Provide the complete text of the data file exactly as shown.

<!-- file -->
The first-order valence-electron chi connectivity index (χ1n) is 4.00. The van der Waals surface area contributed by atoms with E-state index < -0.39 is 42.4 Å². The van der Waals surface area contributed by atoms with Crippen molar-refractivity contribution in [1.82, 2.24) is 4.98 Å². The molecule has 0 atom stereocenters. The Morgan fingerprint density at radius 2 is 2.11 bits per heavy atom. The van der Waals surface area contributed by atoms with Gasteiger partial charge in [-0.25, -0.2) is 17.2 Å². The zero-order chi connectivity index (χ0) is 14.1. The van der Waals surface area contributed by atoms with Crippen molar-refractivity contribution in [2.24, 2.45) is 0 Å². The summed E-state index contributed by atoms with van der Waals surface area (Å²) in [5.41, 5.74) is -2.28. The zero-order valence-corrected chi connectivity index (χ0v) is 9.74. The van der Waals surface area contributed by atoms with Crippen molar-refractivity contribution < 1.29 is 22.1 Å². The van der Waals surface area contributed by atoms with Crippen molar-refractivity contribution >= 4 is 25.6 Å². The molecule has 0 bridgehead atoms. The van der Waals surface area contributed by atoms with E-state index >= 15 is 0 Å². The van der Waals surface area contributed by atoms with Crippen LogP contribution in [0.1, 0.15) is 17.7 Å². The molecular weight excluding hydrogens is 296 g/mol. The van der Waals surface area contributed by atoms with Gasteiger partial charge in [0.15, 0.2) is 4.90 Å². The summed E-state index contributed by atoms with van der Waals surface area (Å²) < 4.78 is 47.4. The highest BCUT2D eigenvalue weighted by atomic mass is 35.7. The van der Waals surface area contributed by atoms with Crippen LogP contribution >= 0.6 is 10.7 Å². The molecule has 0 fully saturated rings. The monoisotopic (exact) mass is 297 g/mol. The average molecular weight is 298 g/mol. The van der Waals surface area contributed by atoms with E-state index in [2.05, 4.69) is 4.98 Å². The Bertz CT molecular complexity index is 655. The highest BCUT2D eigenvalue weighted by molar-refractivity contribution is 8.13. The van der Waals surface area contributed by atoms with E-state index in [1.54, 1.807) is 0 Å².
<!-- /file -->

The first-order valence-electron chi connectivity index (χ1n) is 4.00. The van der Waals surface area contributed by atoms with E-state index < -0.39 is 42.4 Å². The van der Waals surface area contributed by atoms with Crippen molar-refractivity contribution in [1.82, 2.24) is 4.98 Å². The molecule has 0 atom stereocenters. The Morgan fingerprint density at radius 2 is 2.11 bits per heavy atom. The van der Waals surface area contributed by atoms with Gasteiger partial charge in [-0.25, -0.2) is 17.2 Å². The zero-order chi connectivity index (χ0) is 14.1. The van der Waals surface area contributed by atoms with Crippen molar-refractivity contribution in [2.24, 2.45) is 0 Å². The summed E-state index contributed by atoms with van der Waals surface area (Å²) in [5.41, 5.74) is -2.28. The zero-order valence-corrected chi connectivity index (χ0v) is 9.74. The van der Waals surface area contributed by atoms with Crippen molar-refractivity contribution < 1.29 is 22.1 Å². The van der Waals surface area contributed by atoms with Crippen molar-refractivity contribution >= 4 is 25.6 Å². The molecule has 0 bridgehead atoms. The van der Waals surface area contributed by atoms with E-state index >= 15 is 0 Å². The van der Waals surface area contributed by atoms with Crippen LogP contribution in [0.1, 0.15) is 17.7 Å². The molecular weight excluding hydrogens is 296 g/mol. The van der Waals surface area contributed by atoms with Gasteiger partial charge in [0.15, 0.2) is 4.90 Å². The summed E-state index contributed by atoms with van der Waals surface area (Å²) < 4.78 is 47.4. The highest BCUT2D eigenvalue weighted by atomic mass is 35.7. The van der Waals surface area contributed by atoms with Crippen LogP contribution >= 0.6 is 10.7 Å². The molecule has 0 fully saturated rings. The monoisotopic (exact) mass is 297 g/mol. The average molecular weight is 298 g/mol. The van der Waals surface area contributed by atoms with E-state index in [2.05, 4.69) is 4.98 Å². The Bertz CT molecular complexity index is 655. The highest BCUT2D eigenvalue weighted by molar-refractivity contribution is 8.13. The van der Waals surface area contributed by atoms with E-state index in [1.54, 1.807) is 0 Å².